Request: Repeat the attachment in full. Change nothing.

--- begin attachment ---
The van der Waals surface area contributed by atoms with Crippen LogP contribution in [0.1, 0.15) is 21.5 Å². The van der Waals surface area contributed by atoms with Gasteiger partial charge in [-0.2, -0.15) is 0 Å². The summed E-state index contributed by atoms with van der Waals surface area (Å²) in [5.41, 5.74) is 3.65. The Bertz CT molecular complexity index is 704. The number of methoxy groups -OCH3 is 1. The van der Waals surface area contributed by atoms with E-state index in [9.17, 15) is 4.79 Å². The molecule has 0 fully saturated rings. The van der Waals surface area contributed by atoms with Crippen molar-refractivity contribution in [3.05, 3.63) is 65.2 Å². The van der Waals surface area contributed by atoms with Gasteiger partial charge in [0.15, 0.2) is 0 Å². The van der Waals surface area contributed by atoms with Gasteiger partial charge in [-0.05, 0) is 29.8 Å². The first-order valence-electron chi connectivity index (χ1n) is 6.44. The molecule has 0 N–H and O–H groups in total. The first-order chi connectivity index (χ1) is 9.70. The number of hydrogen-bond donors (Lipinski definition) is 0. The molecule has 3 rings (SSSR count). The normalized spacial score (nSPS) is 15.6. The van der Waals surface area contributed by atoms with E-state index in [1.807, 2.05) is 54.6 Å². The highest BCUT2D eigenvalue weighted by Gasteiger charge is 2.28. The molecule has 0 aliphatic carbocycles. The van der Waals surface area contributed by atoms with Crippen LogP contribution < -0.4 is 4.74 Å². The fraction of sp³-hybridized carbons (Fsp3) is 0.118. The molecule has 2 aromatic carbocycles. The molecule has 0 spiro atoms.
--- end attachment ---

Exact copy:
The van der Waals surface area contributed by atoms with Crippen LogP contribution in [0.1, 0.15) is 21.5 Å². The van der Waals surface area contributed by atoms with Gasteiger partial charge in [-0.2, -0.15) is 0 Å². The summed E-state index contributed by atoms with van der Waals surface area (Å²) in [5.41, 5.74) is 3.65. The Bertz CT molecular complexity index is 704. The number of methoxy groups -OCH3 is 1. The van der Waals surface area contributed by atoms with E-state index in [9.17, 15) is 4.79 Å². The molecule has 0 fully saturated rings. The van der Waals surface area contributed by atoms with Crippen molar-refractivity contribution in [3.05, 3.63) is 65.2 Å². The van der Waals surface area contributed by atoms with Gasteiger partial charge in [0.15, 0.2) is 0 Å². The van der Waals surface area contributed by atoms with Gasteiger partial charge in [-0.05, 0) is 29.8 Å². The first-order valence-electron chi connectivity index (χ1n) is 6.44. The molecule has 0 N–H and O–H groups in total. The first-order chi connectivity index (χ1) is 9.70. The number of hydrogen-bond donors (Lipinski definition) is 0. The molecule has 3 rings (SSSR count). The normalized spacial score (nSPS) is 15.6. The van der Waals surface area contributed by atoms with E-state index in [1.807, 2.05) is 54.6 Å². The highest BCUT2D eigenvalue weighted by Gasteiger charge is 2.28. The molecule has 0 aliphatic carbocycles. The van der Waals surface area contributed by atoms with Crippen LogP contribution < -0.4 is 4.74 Å². The fraction of sp³-hybridized carbons (Fsp3) is 0.118. The molecule has 2 aromatic carbocycles. The molecule has 0 spiro atoms.